Friday, 6 December 2019

Unit 2: The Consumer Protection Act


                                                Unit 2: The Consumer Protection Act

The earlier principle of “Caveat Emptor” or “let the buyer beware” which was prevalent has given way to the principle of “Consumer is King”.

The origins of this principle lie in the fact that in today’s mass production economy where there is little contact between the producer and consumer, often sellers make exaggerated claims and advertisements, which they do not intend to fulfill.

This leaves the consumer in a difficult position with very few avenues for redressal.

The onset on intense competition also made producers aware of the benefits of customer satisfaction and hence by and large, the principle of “consumer is king” is now accepted.

The need to recognize and enforce the rights of consumers is being understood and several laws have been made for this purpose.

In India, we have the Indian Contract Act, the Sale of Goods Act, the Dangerous Drugs Act, the Agricultural Produce (Grading and Marketing) Act, the Indian Standards Institution (Certification Marks) Act, the Prevention of Food Adulteration Act, the Standards of Weights and Measures Act, the Trade and Merchandise Marks Act, etc which to some extent protect consumer interests.

However, these laws required the consumer to initiate action by way of a civil suit, which involved lengthy legal process proving, to be too expensive and time consuming for lay consumers.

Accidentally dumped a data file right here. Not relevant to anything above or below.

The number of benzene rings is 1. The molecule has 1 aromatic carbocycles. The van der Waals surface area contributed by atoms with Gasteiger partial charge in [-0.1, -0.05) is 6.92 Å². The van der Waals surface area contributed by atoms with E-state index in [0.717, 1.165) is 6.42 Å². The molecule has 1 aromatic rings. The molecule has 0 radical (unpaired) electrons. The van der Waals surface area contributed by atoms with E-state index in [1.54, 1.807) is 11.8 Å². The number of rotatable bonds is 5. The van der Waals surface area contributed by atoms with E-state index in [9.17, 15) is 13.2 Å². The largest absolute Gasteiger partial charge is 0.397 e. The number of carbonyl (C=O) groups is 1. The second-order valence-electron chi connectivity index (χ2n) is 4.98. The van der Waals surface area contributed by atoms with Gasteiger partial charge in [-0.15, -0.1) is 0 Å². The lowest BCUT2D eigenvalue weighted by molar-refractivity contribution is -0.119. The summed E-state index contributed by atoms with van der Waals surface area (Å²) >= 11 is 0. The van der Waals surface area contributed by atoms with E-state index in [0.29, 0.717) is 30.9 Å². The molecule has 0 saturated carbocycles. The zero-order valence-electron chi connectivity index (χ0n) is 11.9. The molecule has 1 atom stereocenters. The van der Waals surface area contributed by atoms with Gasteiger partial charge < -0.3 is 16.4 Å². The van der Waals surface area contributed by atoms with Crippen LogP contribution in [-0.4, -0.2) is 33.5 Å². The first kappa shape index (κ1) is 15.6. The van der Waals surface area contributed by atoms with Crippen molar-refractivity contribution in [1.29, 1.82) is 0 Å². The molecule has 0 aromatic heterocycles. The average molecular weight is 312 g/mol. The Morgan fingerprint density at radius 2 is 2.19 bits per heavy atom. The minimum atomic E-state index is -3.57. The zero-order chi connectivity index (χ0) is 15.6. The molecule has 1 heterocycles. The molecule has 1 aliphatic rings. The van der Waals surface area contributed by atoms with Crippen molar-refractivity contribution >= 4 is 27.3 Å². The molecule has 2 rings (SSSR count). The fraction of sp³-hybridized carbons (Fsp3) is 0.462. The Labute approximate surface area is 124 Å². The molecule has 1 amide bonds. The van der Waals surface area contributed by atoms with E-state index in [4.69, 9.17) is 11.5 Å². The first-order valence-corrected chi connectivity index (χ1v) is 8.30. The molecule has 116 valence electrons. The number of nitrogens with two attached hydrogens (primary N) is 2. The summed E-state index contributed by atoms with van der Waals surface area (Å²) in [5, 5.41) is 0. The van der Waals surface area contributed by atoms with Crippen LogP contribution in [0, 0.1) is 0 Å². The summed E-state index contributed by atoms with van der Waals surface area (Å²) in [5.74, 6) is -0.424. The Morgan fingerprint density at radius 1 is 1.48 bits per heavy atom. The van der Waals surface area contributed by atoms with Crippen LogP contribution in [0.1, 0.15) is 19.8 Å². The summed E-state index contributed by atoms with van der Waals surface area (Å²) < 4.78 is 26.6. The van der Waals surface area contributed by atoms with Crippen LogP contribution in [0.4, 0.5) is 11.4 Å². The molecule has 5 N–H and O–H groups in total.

Therefore, the need for a simpler and quicker access to redressal to consumer grievances was felt and accordingly, it lead to the legislation of the Consumer Protection Act, 1986.

‘Service’ means service of any description which is made available to potential users and includes the provision of facilities in connection with banking, financing.

'Goods' means every kind of movable property other than actionable claims and money; and includes stock and shares, growing crops, grass and things attached to or forming part of the land.

Complaint: Complaint many allegation in writing by a complainant with a view to obtaining any relief under the Act.

Consumer: Any person who buys any goods for consideration which has been paid or promised or partly paid and partly promised.

Consumer Dispute: Dispute where the person against whom a complaint has been made, denies or disputes the allegation contained in the complaint.

Defect: It is defined to mean any fault, imperfection or shortcoming in the quality, quantity, potency, purity or standard which is required to be maintained.

Service: Service means service of any description which is available to potential users and includes, but not limited.

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